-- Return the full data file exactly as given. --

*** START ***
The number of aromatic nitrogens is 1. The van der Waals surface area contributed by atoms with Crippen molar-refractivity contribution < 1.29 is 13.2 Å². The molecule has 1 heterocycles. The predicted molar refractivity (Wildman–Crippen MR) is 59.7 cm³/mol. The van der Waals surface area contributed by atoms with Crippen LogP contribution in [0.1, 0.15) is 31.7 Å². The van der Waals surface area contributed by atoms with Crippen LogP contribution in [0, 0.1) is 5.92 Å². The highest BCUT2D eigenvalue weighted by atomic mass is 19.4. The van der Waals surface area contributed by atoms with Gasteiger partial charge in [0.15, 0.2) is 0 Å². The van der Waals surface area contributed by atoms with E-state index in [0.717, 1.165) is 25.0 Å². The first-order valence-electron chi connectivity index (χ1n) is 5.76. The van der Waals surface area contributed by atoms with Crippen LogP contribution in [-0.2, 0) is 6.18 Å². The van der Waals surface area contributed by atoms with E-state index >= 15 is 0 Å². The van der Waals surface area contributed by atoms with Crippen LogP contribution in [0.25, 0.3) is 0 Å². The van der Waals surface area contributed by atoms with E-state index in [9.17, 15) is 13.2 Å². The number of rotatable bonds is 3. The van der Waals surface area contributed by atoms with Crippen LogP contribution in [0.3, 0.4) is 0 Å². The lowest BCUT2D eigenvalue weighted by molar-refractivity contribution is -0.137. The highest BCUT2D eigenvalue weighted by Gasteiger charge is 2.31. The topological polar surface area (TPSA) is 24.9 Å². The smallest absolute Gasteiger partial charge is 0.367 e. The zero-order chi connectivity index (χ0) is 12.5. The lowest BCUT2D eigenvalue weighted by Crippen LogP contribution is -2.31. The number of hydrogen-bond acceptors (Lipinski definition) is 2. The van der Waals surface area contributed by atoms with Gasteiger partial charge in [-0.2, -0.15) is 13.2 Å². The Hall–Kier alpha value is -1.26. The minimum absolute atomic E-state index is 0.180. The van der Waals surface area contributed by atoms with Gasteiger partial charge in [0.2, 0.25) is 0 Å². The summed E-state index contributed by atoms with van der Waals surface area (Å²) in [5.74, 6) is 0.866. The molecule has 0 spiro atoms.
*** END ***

The number of aromatic nitrogens is 1. The van der Waals surface area contributed by atoms with Crippen molar-refractivity contribution < 1.29 is 13.2 Å². The molecule has 1 heterocycles. The predicted molar refractivity (Wildman–Crippen MR) is 59.7 cm³/mol. The van der Waals surface area contributed by atoms with Crippen LogP contribution in [0.1, 0.15) is 31.7 Å². The van der Waals surface area contributed by atoms with Crippen LogP contribution in [0, 0.1) is 5.92 Å². The highest BCUT2D eigenvalue weighted by atomic mass is 19.4. The van der Waals surface area contributed by atoms with Gasteiger partial charge in [0.15, 0.2) is 0 Å². The van der Waals surface area contributed by atoms with E-state index in [0.717, 1.165) is 25.0 Å². The first-order valence-electron chi connectivity index (χ1n) is 5.76. The van der Waals surface area contributed by atoms with Crippen LogP contribution in [-0.2, 0) is 6.18 Å². The van der Waals surface area contributed by atoms with E-state index >= 15 is 0 Å². The van der Waals surface area contributed by atoms with Crippen LogP contribution in [0.25, 0.3) is 0 Å². The van der Waals surface area contributed by atoms with E-state index in [9.17, 15) is 13.2 Å². The number of rotatable bonds is 3. The van der Waals surface area contributed by atoms with Crippen LogP contribution in [0.3, 0.4) is 0 Å². The lowest BCUT2D eigenvalue weighted by molar-refractivity contribution is -0.137. The highest BCUT2D eigenvalue weighted by Gasteiger charge is 2.31. The topological polar surface area (TPSA) is 24.9 Å². The smallest absolute Gasteiger partial charge is 0.367 e. The zero-order chi connectivity index (χ0) is 12.5. The lowest BCUT2D eigenvalue weighted by Crippen LogP contribution is -2.31. The number of hydrogen-bond acceptors (Lipinski definition) is 2. The van der Waals surface area contributed by atoms with Gasteiger partial charge in [-0.2, -0.15) is 13.2 Å². The Hall–Kier alpha value is -1.26. The minimum absolute atomic E-state index is 0.180. The van der Waals surface area contributed by atoms with Gasteiger partial charge in [0.2, 0.25) is 0 Å². The summed E-state index contributed by atoms with van der Waals surface area (Å²) in [5.74, 6) is 0.866. The molecule has 0 spiro atoms.